Lew Has to Admit Europe's Latest Banking Moves Eased U.S. Concerns

NEW YORK (TheStreet) -- Treasury Secretary Jack Lew breathed a sigh of relief last week when the European Central Bank issued unprecedented policy to combat growing deflation concerns in the European region.

Lew, answering questions at the Economic Club of New York from Macy's (M) CEO Terry Lundgren and Stern School of Business Dean Peter Blair Henry, said the features of the ECB's changes highlighted some of the Obama administration's concerns about the European recovery.

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The Treasury Secretary said he was pleased with the ECB's recent decision to encourage banks to lend to small- and medium-sized private enterprises, a sector he says has lagged the United States since the end of the Great Recession.

The ECB on June 5 announced its intention to cut its key refinancing rate to 0.15% from 0.25% and set negative deposit rates, which would require private banks to pay the central bank to hold reserves. They also started a lending program targeted at banks that would lend to the private sector, and began preparing for future asset-backed security purchases, which would be similar to the Federal Reserve's actions since the 2008 financial crisis.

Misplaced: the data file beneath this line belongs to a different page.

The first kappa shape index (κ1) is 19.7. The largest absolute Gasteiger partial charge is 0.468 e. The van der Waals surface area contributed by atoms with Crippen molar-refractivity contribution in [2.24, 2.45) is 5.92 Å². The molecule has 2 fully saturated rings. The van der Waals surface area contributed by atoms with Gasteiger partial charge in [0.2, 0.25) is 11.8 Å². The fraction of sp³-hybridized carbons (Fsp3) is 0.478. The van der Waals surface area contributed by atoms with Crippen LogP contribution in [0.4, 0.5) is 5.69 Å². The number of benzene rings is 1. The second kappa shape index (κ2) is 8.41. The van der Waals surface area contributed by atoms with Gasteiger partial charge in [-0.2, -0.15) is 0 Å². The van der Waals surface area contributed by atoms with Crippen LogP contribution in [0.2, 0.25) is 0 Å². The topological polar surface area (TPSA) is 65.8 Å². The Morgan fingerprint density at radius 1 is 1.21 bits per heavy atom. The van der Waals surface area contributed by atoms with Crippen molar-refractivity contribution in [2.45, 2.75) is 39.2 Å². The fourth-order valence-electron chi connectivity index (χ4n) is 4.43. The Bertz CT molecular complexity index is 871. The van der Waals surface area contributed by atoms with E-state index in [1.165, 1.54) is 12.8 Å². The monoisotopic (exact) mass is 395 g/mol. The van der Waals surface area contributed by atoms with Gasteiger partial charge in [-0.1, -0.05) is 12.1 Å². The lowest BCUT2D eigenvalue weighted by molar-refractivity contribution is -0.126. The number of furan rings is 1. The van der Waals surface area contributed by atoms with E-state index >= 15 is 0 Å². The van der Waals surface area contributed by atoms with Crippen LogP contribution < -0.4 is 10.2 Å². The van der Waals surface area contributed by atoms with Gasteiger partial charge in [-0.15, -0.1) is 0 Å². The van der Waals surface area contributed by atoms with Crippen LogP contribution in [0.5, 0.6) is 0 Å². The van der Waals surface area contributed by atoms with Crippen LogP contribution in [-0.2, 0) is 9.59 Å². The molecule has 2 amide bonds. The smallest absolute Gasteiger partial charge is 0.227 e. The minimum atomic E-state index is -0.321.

"What Europe is doing, economically, has a big effect on U.S. stocks," Wells Fargo Advisors chief equity strategist Scott Wren, said in an interview. "So the better the European economy is doing, the more money our companies are going to make."

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